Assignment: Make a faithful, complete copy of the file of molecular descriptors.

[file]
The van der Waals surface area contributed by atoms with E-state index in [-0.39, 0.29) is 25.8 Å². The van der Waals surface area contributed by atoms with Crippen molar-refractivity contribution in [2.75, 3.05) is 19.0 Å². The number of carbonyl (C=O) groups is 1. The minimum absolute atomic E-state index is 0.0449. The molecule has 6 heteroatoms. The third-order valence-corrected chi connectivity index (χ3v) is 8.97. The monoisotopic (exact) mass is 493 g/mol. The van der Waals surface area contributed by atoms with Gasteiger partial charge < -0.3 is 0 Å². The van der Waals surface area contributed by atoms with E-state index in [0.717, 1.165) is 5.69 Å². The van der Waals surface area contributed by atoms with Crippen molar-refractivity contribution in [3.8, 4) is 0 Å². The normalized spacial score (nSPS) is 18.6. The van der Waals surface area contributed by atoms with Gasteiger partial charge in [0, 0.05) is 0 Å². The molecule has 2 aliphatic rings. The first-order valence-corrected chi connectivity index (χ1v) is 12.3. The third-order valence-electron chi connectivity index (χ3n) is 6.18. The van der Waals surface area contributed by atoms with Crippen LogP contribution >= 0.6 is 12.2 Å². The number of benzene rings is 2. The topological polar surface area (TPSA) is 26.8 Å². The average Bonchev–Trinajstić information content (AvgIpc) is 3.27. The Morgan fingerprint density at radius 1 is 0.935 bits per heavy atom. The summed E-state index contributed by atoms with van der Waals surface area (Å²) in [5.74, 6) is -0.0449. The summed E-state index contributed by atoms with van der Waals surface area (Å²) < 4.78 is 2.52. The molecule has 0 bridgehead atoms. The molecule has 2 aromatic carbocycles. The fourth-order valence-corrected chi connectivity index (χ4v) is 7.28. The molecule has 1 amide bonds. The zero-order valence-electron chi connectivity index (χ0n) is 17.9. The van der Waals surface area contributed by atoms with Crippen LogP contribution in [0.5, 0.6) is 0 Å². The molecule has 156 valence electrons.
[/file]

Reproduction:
The van der Waals surface area contributed by atoms with E-state index in [-0.39, 0.29) is 25.8 Å². The van der Waals surface area contributed by atoms with Crippen molar-refractivity contribution in [2.75, 3.05) is 19.0 Å². The number of carbonyl (C=O) groups is 1. The minimum absolute atomic E-state index is 0.0449. The molecule has 6 heteroatoms. The third-order valence-corrected chi connectivity index (χ3v) is 8.97. The monoisotopic (exact) mass is 493 g/mol. The van der Waals surface area contributed by atoms with Gasteiger partial charge < -0.3 is 0 Å². The van der Waals surface area contributed by atoms with E-state index in [0.717, 1.165) is 5.69 Å². The van der Waals surface area contributed by atoms with Crippen molar-refractivity contribution in [3.8, 4) is 0 Å². The normalized spacial score (nSPS) is 18.6. The van der Waals surface area contributed by atoms with Gasteiger partial charge in [0, 0.05) is 0 Å². The molecule has 2 aliphatic rings. The first-order valence-corrected chi connectivity index (χ1v) is 12.3. The third-order valence-electron chi connectivity index (χ3n) is 6.18. The van der Waals surface area contributed by atoms with Crippen LogP contribution >= 0.6 is 12.2 Å². The number of benzene rings is 2. The topological polar surface area (TPSA) is 26.8 Å². The average Bonchev–Trinajstić information content (AvgIpc) is 3.27. The Morgan fingerprint density at radius 1 is 0.935 bits per heavy atom. The summed E-state index contributed by atoms with van der Waals surface area (Å²) in [5.74, 6) is -0.0449. The summed E-state index contributed by atoms with van der Waals surface area (Å²) < 4.78 is 2.52. The molecule has 0 bridgehead atoms. The molecule has 2 aromatic carbocycles. The fourth-order valence-corrected chi connectivity index (χ4v) is 7.28. The molecule has 1 amide bonds. The zero-order valence-electron chi connectivity index (χ0n) is 17.9. The van der Waals surface area contributed by atoms with Crippen LogP contribution in [0.5, 0.6) is 0 Å². The molecule has 156 valence electrons.